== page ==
225. Telegram From the Department of State to All Diplomatic and Consular Posts1

207344. Inform Consuls. Subject: World Food Security and Set-Aside Plans.

1. There follows Undersecretary of Agriculture White’s statement of August 29 announcing the new acreage set-aside policy for wheat and domestic reserve levels for all grains.2 Comments will be transmitted septel.3

Begin quote: Acting Secretary of Agriculture John White announced today the following decisions:

1) A comprehensive plan to place 30 to 35 million metric tons of food and feed grains in reserve prior to the beginning of the 1978/79 [Page 719]marketing years, including a proposal to create a special international emergency food reserve of up to 6 million tons.

2) The administration’s intention to implement a 20 percent set-aside on 1978-crop wheat.

3) An immediate increase in the loan rates for 1977-crop feed grains.

Strategic Grain Reserves

Strategic grain reserves will be acquired in three separate actions:

First, the administration will seek congressional approval to create a special international emergency food reserve of up to 6 million tons.4 This reserve could only be released for noncommercial food aid for world nutrition assistance and to meet United States’ obligations under a proposed international reserves agreement.

Second, the farmer-owned wheat and rice reserve program announced by the Secretary in April will be expanded to include feed grains.5 A feed grain reserve of 17 to 19 million metric tons is planned. The minimum release price for feed grains is expected to be equal to 125 percent of the loan (2.50 dollars for corn); the loans are expected to be called when the price reaches 140 percent of the loan (2.80 dollars for corn).

Under the food grain (wheat and rice) reserve program announced in April, at least 300 million bushels of wheat (8.16 million tons) and 13.2 million hundred-weight of rice (600,000 tons) will be held off the market until the price exceeds 140 percent of loan levels, and loans can be called when prices exceed 175 percent of loan levels.

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Third, some 1975-crop rice and 1976-crop wheat has or will be turned over to the government when CCC price support loans mature in coming months. This grain will also become part of the overall grain reserve.

The establishment of these reserves at this time with provisions for their orderly management are intended to meet several objectives.

—They will serve as a hedge against the inflationary effects of a poor crop in the future. Though world grain stocks have risen dramatically this past year, to the point that market prices are severely depressed, this situation could change abruptly. If we are to rebuild our stocks in a way that will help us avoid a repeat of the severe shortages and extreme price volatility of 1973–75, this is the time to do it . . . when it can be done at least cost to the taxpayer and most benefit to the farmer.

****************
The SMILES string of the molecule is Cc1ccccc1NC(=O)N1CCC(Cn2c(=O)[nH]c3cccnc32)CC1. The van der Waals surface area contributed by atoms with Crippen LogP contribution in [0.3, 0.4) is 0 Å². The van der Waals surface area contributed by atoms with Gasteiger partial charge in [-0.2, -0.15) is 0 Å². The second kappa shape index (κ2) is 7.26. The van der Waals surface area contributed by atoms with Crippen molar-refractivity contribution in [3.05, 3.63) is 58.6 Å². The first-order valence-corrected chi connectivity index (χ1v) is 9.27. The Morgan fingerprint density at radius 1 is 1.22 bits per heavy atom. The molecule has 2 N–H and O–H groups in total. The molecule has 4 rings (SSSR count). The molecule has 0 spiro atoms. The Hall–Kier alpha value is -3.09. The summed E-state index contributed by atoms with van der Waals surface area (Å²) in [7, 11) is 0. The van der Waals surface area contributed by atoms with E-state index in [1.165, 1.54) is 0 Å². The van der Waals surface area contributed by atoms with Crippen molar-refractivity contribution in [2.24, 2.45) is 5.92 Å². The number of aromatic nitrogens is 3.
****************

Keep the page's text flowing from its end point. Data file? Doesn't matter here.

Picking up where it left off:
—The formation of these strategic reserves and the proposed creation of an international emergency food reserve demonstrates and underscores the President’s commitment to the fight against world hunger. It is also consistent with the U.S. announced position at the World Food Council Ministerial in Manila6 this past summer and with our position in the negotiations for an international grains agreement, soon to begin at the International Wheat Council in London.

—Our domestic grain supplies are now more than sufficient to enable us to acquire enough reserves to ensure our food aid commitments to less developed countries.


Even though Congressional action on the Food and Agriculture Act of 19777 is not complete, I am announcing our intentions for a 20 percent set-aside on 1978-crop wheat at this time since farmers are now beginning to plant the 1978 winter wheat crop. While the program is voluntary, farmer compliance with the set-aside is a condition of eligibility for loans, purchases, and payments in any USDA commodity program. Also, designated set-aside acreage must be put into a soil conserving use.

We are not announcing a 1978-crop feed grain set-aside today; the final decision will be made after we know more about 1977 production and consumption prospects.8 However, the current feed grains produc[Page 721]tion estimate indicates that a 10 percent set-aside may be needed just to keep our stocks from climbing to excessive levels.

Since 1975, the world’s total grain stocks have increased from 126 to 183 million metric tons. Nearly 60 percent of the increase the past two years has occurred in the United States where stocks rose from 27 to 61 million metric tons. Two years ago world wheat stocks were 62.5 million tons and the U.S. held only 19 percent of them. Today, world stocks total 100 million metric tons and the United States holds 30 percent. In the case of feed grains, world stocks totaled 51 million metric tons last year; the United States held approximately 34 percent. This year world stocks total nearly 69 million tons of which the U.S. holds 44 percent.

Current estimates place total world stocks at 200 million tons and U.S. stocks at nearly 80 million tons by the beginning of the 1978/79 season. At this level, the U.S. would hold nearly 35 percent of the world’s stocks of wheat and approximately half of the world’s food grain stocks.

Stocks of this magnitude are quite adequate to meet our domestic and export requirements. Furthermore, the establishment of strategic reserves insures the United States commitment to world food security.